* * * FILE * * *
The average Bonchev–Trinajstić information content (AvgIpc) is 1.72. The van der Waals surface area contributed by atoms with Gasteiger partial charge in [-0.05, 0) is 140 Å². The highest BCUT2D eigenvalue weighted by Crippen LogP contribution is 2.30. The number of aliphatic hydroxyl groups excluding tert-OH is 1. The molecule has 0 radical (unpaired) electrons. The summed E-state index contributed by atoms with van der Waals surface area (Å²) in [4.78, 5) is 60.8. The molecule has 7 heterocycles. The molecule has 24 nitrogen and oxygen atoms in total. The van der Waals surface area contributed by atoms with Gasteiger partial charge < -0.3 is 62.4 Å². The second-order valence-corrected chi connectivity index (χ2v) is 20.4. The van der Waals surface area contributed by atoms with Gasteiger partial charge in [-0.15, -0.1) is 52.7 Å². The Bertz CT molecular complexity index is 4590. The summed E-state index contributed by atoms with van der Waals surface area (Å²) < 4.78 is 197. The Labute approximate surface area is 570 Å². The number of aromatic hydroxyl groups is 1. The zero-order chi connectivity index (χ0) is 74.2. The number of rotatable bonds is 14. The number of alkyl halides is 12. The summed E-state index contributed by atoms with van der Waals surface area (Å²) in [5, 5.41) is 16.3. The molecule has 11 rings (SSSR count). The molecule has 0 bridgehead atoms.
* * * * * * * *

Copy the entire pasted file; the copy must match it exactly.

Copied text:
The average Bonchev–Trinajstić information content (AvgIpc) is 1.72. The van der Waals surface area contributed by atoms with Gasteiger partial charge in [-0.05, 0) is 140 Å². The highest BCUT2D eigenvalue weighted by Crippen LogP contribution is 2.30. The number of aliphatic hydroxyl groups excluding tert-OH is 1. The molecule has 0 radical (unpaired) electrons. The summed E-state index contributed by atoms with van der Waals surface area (Å²) in [4.78, 5) is 60.8. The molecule has 7 heterocycles. The molecule has 24 nitrogen and oxygen atoms in total. The van der Waals surface area contributed by atoms with Gasteiger partial charge < -0.3 is 62.4 Å². The second-order valence-corrected chi connectivity index (χ2v) is 20.4. The van der Waals surface area contributed by atoms with Gasteiger partial charge in [-0.15, -0.1) is 52.7 Å². The Bertz CT molecular complexity index is 4590. The summed E-state index contributed by atoms with van der Waals surface area (Å²) < 4.78 is 197. The Labute approximate surface area is 570 Å². The number of aromatic hydroxyl groups is 1. The zero-order chi connectivity index (χ0) is 74.2. The number of rotatable bonds is 14. The number of alkyl halides is 12. The summed E-state index contributed by atoms with van der Waals surface area (Å²) in [5, 5.41) is 16.3. The molecule has 11 rings (SSSR count). The molecule has 0 bridgehead atoms.